All interested AW researchers are invited to participate in this year’s Introductory Course in Underwater Archaeology (April 26-27) hosted conjointly by the Nautical Archaeology Society and ECU’s Program in Maritime Studies. For more information please contact AW Faculty member Dr Lynn Harris and click here
Monthly Archives: April 2013
Dear AW graduate students, AW colleagues, and friends of the AW Program: Please consider participating in the following “Webinar,” which will be of special interest to our Department’s graduate students for methodological reasons, among others! Note that Prof. Laurent Dubois, our program’s keynote speaker this Fall, is one of three eminent specialists in imperial history to be participating in the event. Happy viewing!
Dear H-France Subscribers:
A reminder that H-France’s spring webinar is scheduled for 18 April 2013 at 4:00 e.t.. Designed particularly for graduate students, the seminar is open to anyone.
The topic for the spring webinar is “Writing the History of Empire: Past Approaches, New Perspectives.” Eric Jennings, University of Toronto, will lead the seminar, and he will be joined by Alice Conklin, The Ohio State University, and Laurent Dubois, Duke University.
Charles Walton, Yale University, will serve as moderator of the webinar.
The readings for the seminar and questions to consider related to the readings are listed below.
We certainly would encourage you to include the webinar in any appropriate graduate course that you may be teaching and recommend it to your graduate students and to your colleagues.
Information will be forthcoming as to the procedures to sign into the webinar.
David K. Smith
Webinar Reading List:
The readings below marked with an * may be obtained freely from the following web site: http://ux1.eiu.edu/~dksmith/private3/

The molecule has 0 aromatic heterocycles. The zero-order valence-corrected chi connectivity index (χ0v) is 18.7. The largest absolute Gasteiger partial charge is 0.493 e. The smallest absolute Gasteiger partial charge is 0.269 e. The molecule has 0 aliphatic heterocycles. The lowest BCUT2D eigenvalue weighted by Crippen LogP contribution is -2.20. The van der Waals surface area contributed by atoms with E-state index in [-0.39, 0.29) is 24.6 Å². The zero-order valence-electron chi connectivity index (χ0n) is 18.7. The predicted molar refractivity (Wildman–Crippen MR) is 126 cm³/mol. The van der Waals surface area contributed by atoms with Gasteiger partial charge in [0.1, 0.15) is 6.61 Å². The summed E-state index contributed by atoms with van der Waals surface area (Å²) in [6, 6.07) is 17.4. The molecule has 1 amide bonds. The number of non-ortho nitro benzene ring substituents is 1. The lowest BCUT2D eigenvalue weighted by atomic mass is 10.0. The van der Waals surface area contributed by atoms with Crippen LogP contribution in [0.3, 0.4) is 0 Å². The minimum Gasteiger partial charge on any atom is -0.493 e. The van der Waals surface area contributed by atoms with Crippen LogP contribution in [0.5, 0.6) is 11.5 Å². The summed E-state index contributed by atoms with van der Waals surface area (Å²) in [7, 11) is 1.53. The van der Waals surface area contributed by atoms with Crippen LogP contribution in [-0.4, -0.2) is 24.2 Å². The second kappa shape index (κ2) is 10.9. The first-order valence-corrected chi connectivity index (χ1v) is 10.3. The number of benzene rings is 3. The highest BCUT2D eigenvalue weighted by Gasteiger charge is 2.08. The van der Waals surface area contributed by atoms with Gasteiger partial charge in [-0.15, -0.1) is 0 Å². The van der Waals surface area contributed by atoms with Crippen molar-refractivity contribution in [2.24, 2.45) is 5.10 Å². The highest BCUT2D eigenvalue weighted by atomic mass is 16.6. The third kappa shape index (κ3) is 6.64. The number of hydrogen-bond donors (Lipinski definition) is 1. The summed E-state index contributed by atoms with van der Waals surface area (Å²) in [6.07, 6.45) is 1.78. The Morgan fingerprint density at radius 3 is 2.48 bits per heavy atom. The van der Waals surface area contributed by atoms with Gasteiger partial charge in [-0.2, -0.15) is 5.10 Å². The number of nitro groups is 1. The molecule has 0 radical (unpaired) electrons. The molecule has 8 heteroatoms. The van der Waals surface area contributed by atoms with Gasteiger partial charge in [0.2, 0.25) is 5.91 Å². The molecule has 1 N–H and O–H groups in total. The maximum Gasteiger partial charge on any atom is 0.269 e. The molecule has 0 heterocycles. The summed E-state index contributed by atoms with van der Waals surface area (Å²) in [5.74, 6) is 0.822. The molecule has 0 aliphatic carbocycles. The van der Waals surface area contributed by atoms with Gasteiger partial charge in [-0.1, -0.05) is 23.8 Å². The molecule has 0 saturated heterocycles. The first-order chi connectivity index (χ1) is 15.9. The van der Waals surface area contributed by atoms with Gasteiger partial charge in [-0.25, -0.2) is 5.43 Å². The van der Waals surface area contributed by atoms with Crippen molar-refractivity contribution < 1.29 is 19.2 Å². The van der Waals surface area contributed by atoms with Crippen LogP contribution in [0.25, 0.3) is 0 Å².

User Name: H-France2
Gregory Mann, “What was the Indigénat? The Empire of Law in French West Africa” Journal of African History 50 (2009): 331-353.
Clifford Rosenberg, “”The International Politics of Vaccine Testing in Interwar Algiers,” The American Historical Review 117, no. 3 (June 2012): 671-97.
*Alice Conklin, “Boundaries Unbound: Teaching French History as Colonial History, and Colonial History as French History,” Forum, French Historical Studies 23: 2 (Spring 2000), 215-238.
The Chapter “Caribbean France” in Laurent Dubois’ Soccer Empire: The World Cup and the Future of France (University of California Press, 2010).
*Laurent Dubois’ syllabus for his “Global France” course.
*Laurent Dubois’ blog.
For discussion of the assigned materials, participants should consider the following broad categories: a) experimentation in the colonies b) national identity and the colonies, or the colonies as imperial nation state c) the question of law and practice d) recent historiographical trends and the boundaries and synergies between French colonial history and other colonial histories and/or area studies.
More specifically, we would like to raise the following questions:
What are the strengths of the different approaches taken by Conklin and Dubois in their syllabi, one on teaching “French history as colonial history,” the other on “Global France”? How do the differences (one developed in the late 1990s, the other a decade later, reflect shifts in the historiography of France’s empire over the past ten years?
Mann argues that the indigénat “enabled the fiction that institutions and procedures prevailed over individuals and practices” (p. 352). He also uses the term “alibi” to describe the indigénat. In what ways are “fiction” and “alibi” useful terms of analysis for understanding colonial violence in West Africa under French rule?
How can we best use colonial sources to write a social history of empire? Is that what Mann is attempting to do?
In Soccer Empire, Dubois attempts to use the history of soccer to examine the history of empire. To what extent does a cultural object like sport allow us to see aspects of colonial and post-colonial history that other approaches do not?
According to Rosenberg and Mann, what are some of the ways that the French colonial state practiced a form of government grounded in difference and coercion while maintaining a republican rhetoric of assimilation and eventual inclusion? Are Mann and Rosenberg’s conclusions about the effects of colonial governance on colonizer and colonized, based on very different case studies, complementary?
How does Rosenberg’s triangular framing of Algeria, France, and Geneva in his study of vaccine testing in Algiers offer a new way of thinking about “colonial” histories, especially the concept of “colonial laboratory”?